But those pesky innovators would not stop—and along comes a guy named Jeff Bezos and an online bookstore called Amazon. Sure, books would be easy to dominate—no sizing, virtual inventory with publisher-direct shipments, no returns, and relatively small shipping boxes with low-cost transportation. Perhaps Borders Books and Barnes & Nobel followed the trend first, but soon iTunes and record stores, Angie’s List (sorry, Yellow Pages), and a slew of other ecommerce businesses found a way to replace traditional marketing, stores and services. The marketplace model surfaced as a legitimate channel of retail led by eBay, Amazon and international Alibaba, enabling consumers to find whatever they wanted at the lowest price or highest bid for immediate delivery from anywhere at any time. And, just when brands and retailers decided that it was far better to join them than beat them, a new era in shopping stormed the marketplace—subscription services. Reminiscent of the “Book of the Month” club, subscription services became opt-out programs that based regularly shipped items on their selections and criteria, virtually separating consumers from competitive products and stores. Bark Box, Dollar Shave Club, Birch Box, and Blue Apron all became the new paradigm for retail, offering surprises and delights or replenishment items at regular intervals to save the customer time, money and the stress of selection. This trend was soon followed by curation services like Stitch Fix and Trunk Club, which offer customers the benefits of a personal shopper based on their tastes and current trends. Who knows what you want better than an electronic merchandiser? Jenny and J.Crew missed the business boat on this one.
The Future of Retailing
So, what’s next? With the development of augmented reality, sensory-triggered technology, home 3D printing, and personal drone services, shoppers may soon enter a real sci-fi world of retail. Imagine activating a hologram store that you can virtually shop, filled with items curated to your tastes, where you scan items for fit based on your dimensions and have them dropped at your doorstep that day or printed in moments within your own home. Even the Jetsons did not see this coming! But it could happen — it is happening. The real mystery will be how marketers adjust their strategies to accommodate the forever-changing demands of consumers while differentiating themselves along the way. In a world of instant gratification, will shoppers agree to be put on a luxury waiting list for the “it” bag of the season? Will they wait for runway fashions to hit stores before buying copycat look-alikes that are faster to market? Why go to a grocery store when you can get Omaha Steaks, gourmet Hello Fresh meals, and paired wine selections delivered to your doorstep? Now, even toiletries and commodities are monitored for use and replenished by your appliances–LG and P&G pioneering the way–so you will never run out of milk, toilet paper, diapers, or dishwasher detergent again.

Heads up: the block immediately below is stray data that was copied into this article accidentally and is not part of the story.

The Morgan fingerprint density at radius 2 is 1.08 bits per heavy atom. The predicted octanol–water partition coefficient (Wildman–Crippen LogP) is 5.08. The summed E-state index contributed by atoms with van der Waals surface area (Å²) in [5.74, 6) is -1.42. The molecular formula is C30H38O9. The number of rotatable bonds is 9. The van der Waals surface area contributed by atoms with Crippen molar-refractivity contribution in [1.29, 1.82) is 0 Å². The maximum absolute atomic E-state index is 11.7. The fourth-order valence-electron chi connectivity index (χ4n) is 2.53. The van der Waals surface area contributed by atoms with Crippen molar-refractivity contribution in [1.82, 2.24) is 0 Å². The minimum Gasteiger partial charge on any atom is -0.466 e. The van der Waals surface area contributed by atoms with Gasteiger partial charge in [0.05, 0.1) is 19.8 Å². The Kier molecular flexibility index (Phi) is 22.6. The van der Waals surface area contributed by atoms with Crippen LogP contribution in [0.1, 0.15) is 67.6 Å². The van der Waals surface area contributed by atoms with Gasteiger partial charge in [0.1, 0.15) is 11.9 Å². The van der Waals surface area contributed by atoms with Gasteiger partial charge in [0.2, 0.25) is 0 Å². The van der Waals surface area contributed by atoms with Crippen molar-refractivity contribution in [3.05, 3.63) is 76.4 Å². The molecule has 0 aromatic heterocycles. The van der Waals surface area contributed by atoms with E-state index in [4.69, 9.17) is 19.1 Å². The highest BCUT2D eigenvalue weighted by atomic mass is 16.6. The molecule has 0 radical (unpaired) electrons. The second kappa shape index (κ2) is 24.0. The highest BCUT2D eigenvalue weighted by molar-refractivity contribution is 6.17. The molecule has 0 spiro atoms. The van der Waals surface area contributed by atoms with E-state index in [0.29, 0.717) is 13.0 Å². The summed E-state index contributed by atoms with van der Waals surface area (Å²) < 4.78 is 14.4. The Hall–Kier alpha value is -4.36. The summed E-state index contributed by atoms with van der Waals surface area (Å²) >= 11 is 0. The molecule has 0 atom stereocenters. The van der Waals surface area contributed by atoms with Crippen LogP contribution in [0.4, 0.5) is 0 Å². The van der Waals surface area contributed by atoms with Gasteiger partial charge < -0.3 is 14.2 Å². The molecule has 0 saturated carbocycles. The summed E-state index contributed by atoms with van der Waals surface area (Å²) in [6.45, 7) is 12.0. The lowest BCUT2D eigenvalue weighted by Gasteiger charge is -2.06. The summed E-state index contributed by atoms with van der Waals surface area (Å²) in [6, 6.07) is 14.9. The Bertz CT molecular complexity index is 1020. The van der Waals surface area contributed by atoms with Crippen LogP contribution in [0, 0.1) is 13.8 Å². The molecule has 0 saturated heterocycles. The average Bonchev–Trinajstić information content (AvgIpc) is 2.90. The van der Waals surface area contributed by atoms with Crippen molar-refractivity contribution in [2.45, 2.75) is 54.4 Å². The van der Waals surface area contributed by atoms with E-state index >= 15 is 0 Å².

Indeed, if we think about it, we are on the cusp of having most of our activities replaced. We have cars that drive us (Tesla), smart homes that manage us (Nest), and even electronically broadcasted fitness trainers that let us spin (Peloton) and practice yoga at home. We don’t even have to go out to see a current movie anymore (Netflix). So why would anyone drive 30 minutes to a 500,000-sq.-foot mall anymore? The answer is that they would not. At least not to the degree that they once did. But all is not lost for retailers. People are still people. They like to socialize, to touch and feel, to be the first to know, and to discover things they did not even know existed, like the shade of lipstick that looks amazing but that they never would have thought to try, or the shoe that looks sexier on than in the picture. The key to the retail future is how to blend technology, convenience and service with experience and emotion. There may be far fewer ladies who lunch, but a girl’s still got to eat.14